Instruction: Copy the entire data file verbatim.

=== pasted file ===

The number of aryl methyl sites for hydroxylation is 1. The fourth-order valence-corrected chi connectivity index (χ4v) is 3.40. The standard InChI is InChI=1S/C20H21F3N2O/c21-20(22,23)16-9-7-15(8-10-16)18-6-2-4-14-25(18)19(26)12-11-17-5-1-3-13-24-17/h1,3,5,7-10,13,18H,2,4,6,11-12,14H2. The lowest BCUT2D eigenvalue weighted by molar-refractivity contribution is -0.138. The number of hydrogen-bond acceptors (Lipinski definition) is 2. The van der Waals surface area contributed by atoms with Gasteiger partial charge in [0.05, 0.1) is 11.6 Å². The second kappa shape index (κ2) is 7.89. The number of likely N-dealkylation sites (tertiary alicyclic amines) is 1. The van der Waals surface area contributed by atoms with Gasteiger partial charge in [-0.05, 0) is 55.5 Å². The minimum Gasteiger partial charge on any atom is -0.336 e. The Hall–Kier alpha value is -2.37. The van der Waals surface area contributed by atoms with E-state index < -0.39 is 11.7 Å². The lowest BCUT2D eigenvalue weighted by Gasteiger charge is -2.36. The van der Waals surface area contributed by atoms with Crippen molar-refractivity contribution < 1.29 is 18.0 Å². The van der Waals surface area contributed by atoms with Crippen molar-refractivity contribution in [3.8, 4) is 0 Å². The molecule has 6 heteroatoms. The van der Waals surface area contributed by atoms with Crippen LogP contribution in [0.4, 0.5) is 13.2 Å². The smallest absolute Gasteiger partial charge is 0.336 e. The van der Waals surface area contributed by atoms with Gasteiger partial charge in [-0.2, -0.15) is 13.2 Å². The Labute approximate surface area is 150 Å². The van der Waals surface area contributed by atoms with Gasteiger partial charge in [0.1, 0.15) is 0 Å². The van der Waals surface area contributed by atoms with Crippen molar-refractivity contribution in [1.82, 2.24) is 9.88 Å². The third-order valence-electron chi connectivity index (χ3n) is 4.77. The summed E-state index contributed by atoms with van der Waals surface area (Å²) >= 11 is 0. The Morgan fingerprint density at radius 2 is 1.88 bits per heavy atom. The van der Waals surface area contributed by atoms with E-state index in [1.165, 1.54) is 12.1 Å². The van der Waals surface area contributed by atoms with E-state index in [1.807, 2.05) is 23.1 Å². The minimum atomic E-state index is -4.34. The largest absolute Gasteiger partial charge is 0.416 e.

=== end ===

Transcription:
The number of aryl methyl sites for hydroxylation is 1. The fourth-order valence-corrected chi connectivity index (χ4v) is 3.40. The standard InChI is InChI=1S/C20H21F3N2O/c21-20(22,23)16-9-7-15(8-10-16)18-6-2-4-14-25(18)19(26)12-11-17-5-1-3-13-24-17/h1,3,5,7-10,13,18H,2,4,6,11-12,14H2. The lowest BCUT2D eigenvalue weighted by molar-refractivity contribution is -0.138. The number of hydrogen-bond acceptors (Lipinski definition) is 2. The van der Waals surface area contributed by atoms with Gasteiger partial charge in [0.05, 0.1) is 11.6 Å². The second kappa shape index (κ2) is 7.89. The number of likely N-dealkylation sites (tertiary alicyclic amines) is 1. The van der Waals surface area contributed by atoms with Gasteiger partial charge in [-0.05, 0) is 55.5 Å². The minimum Gasteiger partial charge on any atom is -0.336 e. The Hall–Kier alpha value is -2.37. The van der Waals surface area contributed by atoms with E-state index < -0.39 is 11.7 Å². The lowest BCUT2D eigenvalue weighted by Gasteiger charge is -2.36. The van der Waals surface area contributed by atoms with Crippen molar-refractivity contribution < 1.29 is 18.0 Å². The van der Waals surface area contributed by atoms with Crippen molar-refractivity contribution in [3.8, 4) is 0 Å². The molecule has 6 heteroatoms. The van der Waals surface area contributed by atoms with Crippen LogP contribution in [0.4, 0.5) is 13.2 Å². The smallest absolute Gasteiger partial charge is 0.336 e. The van der Waals surface area contributed by atoms with Gasteiger partial charge in [-0.2, -0.15) is 13.2 Å². The Labute approximate surface area is 150 Å². The van der Waals surface area contributed by atoms with Gasteiger partial charge in [0.1, 0.15) is 0 Å². The van der Waals surface area contributed by atoms with Crippen molar-refractivity contribution in [1.82, 2.24) is 9.88 Å². The third-order valence-electron chi connectivity index (χ3n) is 4.77. The summed E-state index contributed by atoms with van der Waals surface area (Å²) >= 11 is 0. The Morgan fingerprint density at radius 2 is 1.88 bits per heavy atom. The van der Waals surface area contributed by atoms with E-state index in [1.165, 1.54) is 12.1 Å². The van der Waals surface area contributed by atoms with E-state index in [1.807, 2.05) is 23.1 Å². The minimum atomic E-state index is -4.34. The largest absolute Gasteiger partial charge is 0.416 e.